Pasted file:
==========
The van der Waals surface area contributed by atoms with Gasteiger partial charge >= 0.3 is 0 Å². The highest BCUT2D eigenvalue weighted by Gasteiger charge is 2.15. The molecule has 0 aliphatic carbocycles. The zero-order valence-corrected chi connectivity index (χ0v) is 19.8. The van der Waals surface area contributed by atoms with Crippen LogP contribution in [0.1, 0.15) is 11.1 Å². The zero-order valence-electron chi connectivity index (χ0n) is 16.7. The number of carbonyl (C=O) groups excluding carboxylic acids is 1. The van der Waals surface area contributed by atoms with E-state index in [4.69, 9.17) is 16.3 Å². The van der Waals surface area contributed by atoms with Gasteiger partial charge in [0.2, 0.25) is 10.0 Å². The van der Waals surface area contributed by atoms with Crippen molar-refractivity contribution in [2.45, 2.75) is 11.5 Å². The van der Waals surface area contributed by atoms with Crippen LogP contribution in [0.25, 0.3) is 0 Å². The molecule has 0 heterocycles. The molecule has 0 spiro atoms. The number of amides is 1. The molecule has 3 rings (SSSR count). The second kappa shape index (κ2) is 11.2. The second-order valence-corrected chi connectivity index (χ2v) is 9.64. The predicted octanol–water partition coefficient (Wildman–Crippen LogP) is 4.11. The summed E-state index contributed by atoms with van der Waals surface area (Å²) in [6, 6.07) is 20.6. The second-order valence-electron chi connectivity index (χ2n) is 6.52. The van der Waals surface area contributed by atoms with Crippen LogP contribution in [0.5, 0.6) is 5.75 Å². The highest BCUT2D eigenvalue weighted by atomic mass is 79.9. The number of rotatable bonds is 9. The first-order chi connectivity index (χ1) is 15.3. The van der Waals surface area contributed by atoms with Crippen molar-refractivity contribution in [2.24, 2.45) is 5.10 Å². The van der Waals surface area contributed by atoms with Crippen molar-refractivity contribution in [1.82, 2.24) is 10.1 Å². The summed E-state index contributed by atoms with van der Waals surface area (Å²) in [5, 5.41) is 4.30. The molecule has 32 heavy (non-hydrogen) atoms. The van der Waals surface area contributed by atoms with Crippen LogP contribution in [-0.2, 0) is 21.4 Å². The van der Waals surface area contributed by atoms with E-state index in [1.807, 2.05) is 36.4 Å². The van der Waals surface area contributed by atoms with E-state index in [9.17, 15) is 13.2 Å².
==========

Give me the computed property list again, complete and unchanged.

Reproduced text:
The van der Waals surface area contributed by atoms with Gasteiger partial charge >= 0.3 is 0 Å². The highest BCUT2D eigenvalue weighted by Gasteiger charge is 2.15. The molecule has 0 aliphatic carbocycles. The zero-order valence-corrected chi connectivity index (χ0v) is 19.8. The van der Waals surface area contributed by atoms with Crippen LogP contribution in [0.1, 0.15) is 11.1 Å². The zero-order valence-electron chi connectivity index (χ0n) is 16.7. The number of carbonyl (C=O) groups excluding carboxylic acids is 1. The van der Waals surface area contributed by atoms with E-state index in [4.69, 9.17) is 16.3 Å². The van der Waals surface area contributed by atoms with Gasteiger partial charge in [0.2, 0.25) is 10.0 Å². The van der Waals surface area contributed by atoms with Crippen molar-refractivity contribution in [2.45, 2.75) is 11.5 Å². The van der Waals surface area contributed by atoms with Crippen LogP contribution in [0.25, 0.3) is 0 Å². The molecule has 0 heterocycles. The molecule has 0 spiro atoms. The number of amides is 1. The molecule has 3 rings (SSSR count). The second kappa shape index (κ2) is 11.2. The second-order valence-corrected chi connectivity index (χ2v) is 9.64. The predicted octanol–water partition coefficient (Wildman–Crippen LogP) is 4.11. The summed E-state index contributed by atoms with van der Waals surface area (Å²) in [6, 6.07) is 20.6. The second-order valence-electron chi connectivity index (χ2n) is 6.52. The van der Waals surface area contributed by atoms with Crippen LogP contribution in [0.5, 0.6) is 5.75 Å². The highest BCUT2D eigenvalue weighted by atomic mass is 79.9. The number of rotatable bonds is 9. The first-order chi connectivity index (χ1) is 15.3. The van der Waals surface area contributed by atoms with Crippen molar-refractivity contribution in [2.24, 2.45) is 5.10 Å². The van der Waals surface area contributed by atoms with Crippen molar-refractivity contribution in [1.82, 2.24) is 10.1 Å². The summed E-state index contributed by atoms with van der Waals surface area (Å²) in [5, 5.41) is 4.30. The molecule has 32 heavy (non-hydrogen) atoms. The van der Waals surface area contributed by atoms with Crippen LogP contribution in [-0.2, 0) is 21.4 Å². The van der Waals surface area contributed by atoms with E-state index in [1.807, 2.05) is 36.4 Å². The van der Waals surface area contributed by atoms with E-state index in [9.17, 15) is 13.2 Å².